Against the backdrop of the slow progress in vaccinations, a new wave of the pandemic, especially if it is domestic, could pose serious economic fallout, especially through lockdowns, travel restrictions, and supply chain disruptions. In particular, the containment measures would dampen domestic demand, raise the unemployment rate, and adversely affect micro, small and medium enterprises (MSMEs), which could lead to financial distress.

Policy recommendations

A faster and more effective vaccine rollout is highly recommended for achieving the government’s aim to inoculate at least 70 percent of the population by end-2021 and also to mitigate the risk of a new wave of infections, as happened in several neighboring countries.

The country’s fiscal deficit is expected to narrow sharply in 2021 due to the recovery in oil and gas revenue on the back of a rebound in global oil prices and demand. In view of the ongoing economic recovery, further short-term fiscal support, if needed, should be flexible and target households and businesses that are most affected by the pandemic, as well as enhancing public investments. In addition, efforts to reduce the high dependency on the oil and gas revenue should be further strengthened, while enhancing the spending efficiency.

Monetary conditions remain supportive of economic recovery amid low inflationary pressures. The government’s continued implementation of price administration measures has helped to stabilize inflation, especially to cushion impact of supply disruptions during the pandemic. However, in the longer-term, the government should allow prices to be determined by markets to avoid distortions.

Accommodative macroprudential policies should be continued to ensure sufficient financial resources to support the rebound of private sector activity. The temporary regulatory relief measures have allowed banks to support the private sector by deferring loan repayments thereby averting a deterioration in asset quality, ease financial constraints and sustain production. In the recovery period, the withdrawal of these measures should be gradual to avoid a cliff effect.

Further efforts to accelerate economic diversification through various structural reforms are essential for the country to strengthen its resilience against shocks and sustain robust long-term growth.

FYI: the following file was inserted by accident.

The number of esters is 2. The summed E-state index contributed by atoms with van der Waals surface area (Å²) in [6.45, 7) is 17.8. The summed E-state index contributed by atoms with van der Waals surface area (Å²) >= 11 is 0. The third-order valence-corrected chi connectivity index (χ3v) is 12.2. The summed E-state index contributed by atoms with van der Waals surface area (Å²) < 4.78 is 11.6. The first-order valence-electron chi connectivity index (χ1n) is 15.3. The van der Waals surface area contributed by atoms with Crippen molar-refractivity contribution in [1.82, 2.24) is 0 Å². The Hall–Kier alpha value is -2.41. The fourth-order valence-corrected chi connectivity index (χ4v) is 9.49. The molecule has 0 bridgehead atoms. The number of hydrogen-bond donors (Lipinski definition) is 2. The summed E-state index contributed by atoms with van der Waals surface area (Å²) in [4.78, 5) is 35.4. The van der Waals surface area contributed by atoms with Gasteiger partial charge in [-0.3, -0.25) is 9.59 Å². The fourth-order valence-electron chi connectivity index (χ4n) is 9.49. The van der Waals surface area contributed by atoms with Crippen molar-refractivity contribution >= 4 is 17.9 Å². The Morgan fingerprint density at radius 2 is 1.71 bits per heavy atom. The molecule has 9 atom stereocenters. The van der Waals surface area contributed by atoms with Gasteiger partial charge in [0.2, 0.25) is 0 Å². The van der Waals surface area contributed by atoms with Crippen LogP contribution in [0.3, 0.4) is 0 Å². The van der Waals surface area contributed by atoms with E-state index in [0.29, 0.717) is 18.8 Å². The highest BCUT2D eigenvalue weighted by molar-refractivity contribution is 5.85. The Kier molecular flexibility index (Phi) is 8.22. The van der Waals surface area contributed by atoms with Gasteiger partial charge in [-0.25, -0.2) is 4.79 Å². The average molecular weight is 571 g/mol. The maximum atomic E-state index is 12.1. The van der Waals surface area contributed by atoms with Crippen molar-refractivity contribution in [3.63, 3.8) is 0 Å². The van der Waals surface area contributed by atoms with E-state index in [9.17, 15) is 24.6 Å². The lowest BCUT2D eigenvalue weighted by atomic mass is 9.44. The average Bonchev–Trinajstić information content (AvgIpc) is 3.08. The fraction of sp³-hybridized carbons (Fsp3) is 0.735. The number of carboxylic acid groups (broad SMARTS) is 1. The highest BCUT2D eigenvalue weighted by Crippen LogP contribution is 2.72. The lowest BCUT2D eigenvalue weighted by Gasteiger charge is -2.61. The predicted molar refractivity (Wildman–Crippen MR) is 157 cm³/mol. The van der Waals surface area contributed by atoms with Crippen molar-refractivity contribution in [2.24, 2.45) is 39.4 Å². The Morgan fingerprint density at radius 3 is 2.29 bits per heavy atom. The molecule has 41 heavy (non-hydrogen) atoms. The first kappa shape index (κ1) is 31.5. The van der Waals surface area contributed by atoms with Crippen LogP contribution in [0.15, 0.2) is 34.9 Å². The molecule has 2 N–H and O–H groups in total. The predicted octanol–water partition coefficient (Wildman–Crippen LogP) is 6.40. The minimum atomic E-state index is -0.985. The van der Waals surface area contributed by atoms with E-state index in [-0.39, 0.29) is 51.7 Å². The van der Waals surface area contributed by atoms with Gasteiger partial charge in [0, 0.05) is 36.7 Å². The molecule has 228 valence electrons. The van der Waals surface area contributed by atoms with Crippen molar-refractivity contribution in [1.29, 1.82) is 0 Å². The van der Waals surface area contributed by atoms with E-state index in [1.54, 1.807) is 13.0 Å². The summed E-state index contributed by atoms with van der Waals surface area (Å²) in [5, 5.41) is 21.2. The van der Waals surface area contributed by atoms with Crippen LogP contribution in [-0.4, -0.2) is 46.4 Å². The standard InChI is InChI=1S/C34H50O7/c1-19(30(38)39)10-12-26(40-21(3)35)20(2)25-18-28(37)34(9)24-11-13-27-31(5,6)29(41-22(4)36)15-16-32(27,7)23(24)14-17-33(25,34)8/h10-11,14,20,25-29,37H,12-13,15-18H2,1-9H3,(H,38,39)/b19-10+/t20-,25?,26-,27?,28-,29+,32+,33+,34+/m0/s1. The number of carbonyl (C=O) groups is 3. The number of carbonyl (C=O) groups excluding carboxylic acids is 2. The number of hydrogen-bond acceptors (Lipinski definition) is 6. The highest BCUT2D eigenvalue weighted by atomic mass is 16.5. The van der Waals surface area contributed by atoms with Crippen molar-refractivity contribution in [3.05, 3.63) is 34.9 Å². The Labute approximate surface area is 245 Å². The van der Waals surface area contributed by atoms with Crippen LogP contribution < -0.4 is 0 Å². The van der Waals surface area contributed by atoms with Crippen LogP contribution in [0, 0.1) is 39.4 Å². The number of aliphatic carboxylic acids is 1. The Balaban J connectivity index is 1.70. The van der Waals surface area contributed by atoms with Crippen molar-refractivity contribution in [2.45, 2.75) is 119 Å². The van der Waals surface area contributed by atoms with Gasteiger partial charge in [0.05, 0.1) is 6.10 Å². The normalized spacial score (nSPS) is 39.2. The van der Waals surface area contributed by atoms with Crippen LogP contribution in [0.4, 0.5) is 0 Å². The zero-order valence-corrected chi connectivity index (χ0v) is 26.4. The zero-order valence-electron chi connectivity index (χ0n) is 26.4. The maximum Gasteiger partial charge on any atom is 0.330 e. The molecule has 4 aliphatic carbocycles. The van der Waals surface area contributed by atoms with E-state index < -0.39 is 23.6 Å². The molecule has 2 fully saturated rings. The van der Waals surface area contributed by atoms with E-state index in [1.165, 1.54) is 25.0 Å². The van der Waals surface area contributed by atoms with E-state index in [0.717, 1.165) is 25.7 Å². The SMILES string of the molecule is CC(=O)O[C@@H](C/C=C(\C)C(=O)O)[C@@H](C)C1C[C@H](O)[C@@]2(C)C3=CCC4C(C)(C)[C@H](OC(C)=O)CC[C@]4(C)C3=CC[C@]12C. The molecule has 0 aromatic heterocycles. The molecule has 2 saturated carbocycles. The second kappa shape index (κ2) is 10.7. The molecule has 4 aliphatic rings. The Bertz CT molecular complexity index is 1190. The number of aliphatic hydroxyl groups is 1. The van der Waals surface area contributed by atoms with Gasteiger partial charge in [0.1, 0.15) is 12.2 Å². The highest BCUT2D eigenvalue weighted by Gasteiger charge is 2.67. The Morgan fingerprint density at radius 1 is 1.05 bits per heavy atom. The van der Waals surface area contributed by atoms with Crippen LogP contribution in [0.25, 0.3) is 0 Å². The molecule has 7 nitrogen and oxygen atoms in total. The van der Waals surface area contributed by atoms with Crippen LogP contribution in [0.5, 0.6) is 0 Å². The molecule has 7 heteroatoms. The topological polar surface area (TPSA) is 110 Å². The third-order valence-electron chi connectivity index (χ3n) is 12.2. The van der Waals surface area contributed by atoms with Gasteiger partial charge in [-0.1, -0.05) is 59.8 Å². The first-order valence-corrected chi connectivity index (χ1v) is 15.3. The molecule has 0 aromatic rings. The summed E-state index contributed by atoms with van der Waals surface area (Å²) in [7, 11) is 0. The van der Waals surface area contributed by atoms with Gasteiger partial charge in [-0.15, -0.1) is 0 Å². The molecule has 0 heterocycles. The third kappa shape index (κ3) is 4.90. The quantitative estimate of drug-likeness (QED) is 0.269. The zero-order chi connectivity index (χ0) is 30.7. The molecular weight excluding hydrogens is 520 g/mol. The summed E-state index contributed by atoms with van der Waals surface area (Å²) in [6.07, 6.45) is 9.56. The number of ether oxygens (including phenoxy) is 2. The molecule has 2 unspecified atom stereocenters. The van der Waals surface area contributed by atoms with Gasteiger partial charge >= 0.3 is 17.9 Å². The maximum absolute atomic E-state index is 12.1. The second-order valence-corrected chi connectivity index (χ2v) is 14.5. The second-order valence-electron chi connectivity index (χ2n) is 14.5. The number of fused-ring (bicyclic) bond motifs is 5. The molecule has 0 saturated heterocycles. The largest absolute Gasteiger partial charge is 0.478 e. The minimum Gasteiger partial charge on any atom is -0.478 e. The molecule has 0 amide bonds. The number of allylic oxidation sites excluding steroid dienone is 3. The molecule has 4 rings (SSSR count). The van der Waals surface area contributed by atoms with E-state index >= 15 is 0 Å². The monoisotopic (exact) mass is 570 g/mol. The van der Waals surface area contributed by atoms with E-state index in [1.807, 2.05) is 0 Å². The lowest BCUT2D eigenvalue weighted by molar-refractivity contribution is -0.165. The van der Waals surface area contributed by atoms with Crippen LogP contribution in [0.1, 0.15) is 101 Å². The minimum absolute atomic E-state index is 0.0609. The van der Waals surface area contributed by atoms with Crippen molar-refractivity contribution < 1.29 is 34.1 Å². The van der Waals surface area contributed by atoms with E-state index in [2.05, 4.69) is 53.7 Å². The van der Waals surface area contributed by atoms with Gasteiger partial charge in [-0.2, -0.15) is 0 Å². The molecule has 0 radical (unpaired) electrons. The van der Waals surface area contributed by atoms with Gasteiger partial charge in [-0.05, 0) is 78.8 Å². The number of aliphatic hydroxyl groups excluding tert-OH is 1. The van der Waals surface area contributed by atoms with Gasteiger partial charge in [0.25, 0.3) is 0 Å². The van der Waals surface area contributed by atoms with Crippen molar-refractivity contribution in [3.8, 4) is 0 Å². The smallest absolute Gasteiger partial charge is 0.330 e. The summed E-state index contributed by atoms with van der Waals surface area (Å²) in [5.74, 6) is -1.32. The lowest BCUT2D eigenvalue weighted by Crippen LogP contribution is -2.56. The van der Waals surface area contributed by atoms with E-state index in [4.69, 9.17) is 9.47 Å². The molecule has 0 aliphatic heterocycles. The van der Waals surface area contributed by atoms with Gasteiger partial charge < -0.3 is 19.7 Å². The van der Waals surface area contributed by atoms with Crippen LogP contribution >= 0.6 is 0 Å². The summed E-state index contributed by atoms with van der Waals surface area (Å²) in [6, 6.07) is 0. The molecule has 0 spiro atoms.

The economy should remain proactive in managing natural disaster risks through allocating necessary budget funds to enhance climate change mitigation and adaptation measures under sustainable development policies.

The AMRO team would like to convey its gratitude to the Brunei Darussalam authorities and other participating institutions for their cooperation and candid exchange of views. AMRO wishes to express its appreciation for the authorities’ strong support and excellent arrangements, which have led to the successful completion of this virtual mission.

[1] The Press Release is based on the virtual Annual Consultation Visit to Brunei Darussalam from July 27 to August 5, 2021. The recent resurgence of the local infections—starting from August 7—will be carried and analyzed in the upcoming Annual Consultation Report.

Meeting with MOFE

Top Row (from L to R): AMRO Director Toshinori Doi, MOFE Permanent Secretary YM Dayang Suraya binti Haji Jaidin

Bottom Row: AMRO Lead Economist Matthew Yiu

Meeting with BDCB

Top Row (from L to R): AMRO Director Toshinori Doi, AMRO Chief Economist Khor Hoe Ee, BDCB Deputy Managing Director Hajah Noorrafidah binti Sulaiman, BDCB Managing Director Hajah Rokiah binti Haji Badar, BDCB Executive Director Hajah Mahani binti Haji Mohsin

First Middle Row (from L to R): AMRO Deputy Director Wenxing Pan, AMRO Lead Economist Matthew Yiu, AMRO Research Data Analyst Madeleine Vinuya

Bottom Row (from L to R): AMRO Researcher Vanne Khut, AMRO Researcher Laura Grace Gabriella, AMRO Associate Yuthan Chea

Media Contact

Jasmine Chia

Communications Officer

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Email: media@amro-asia.org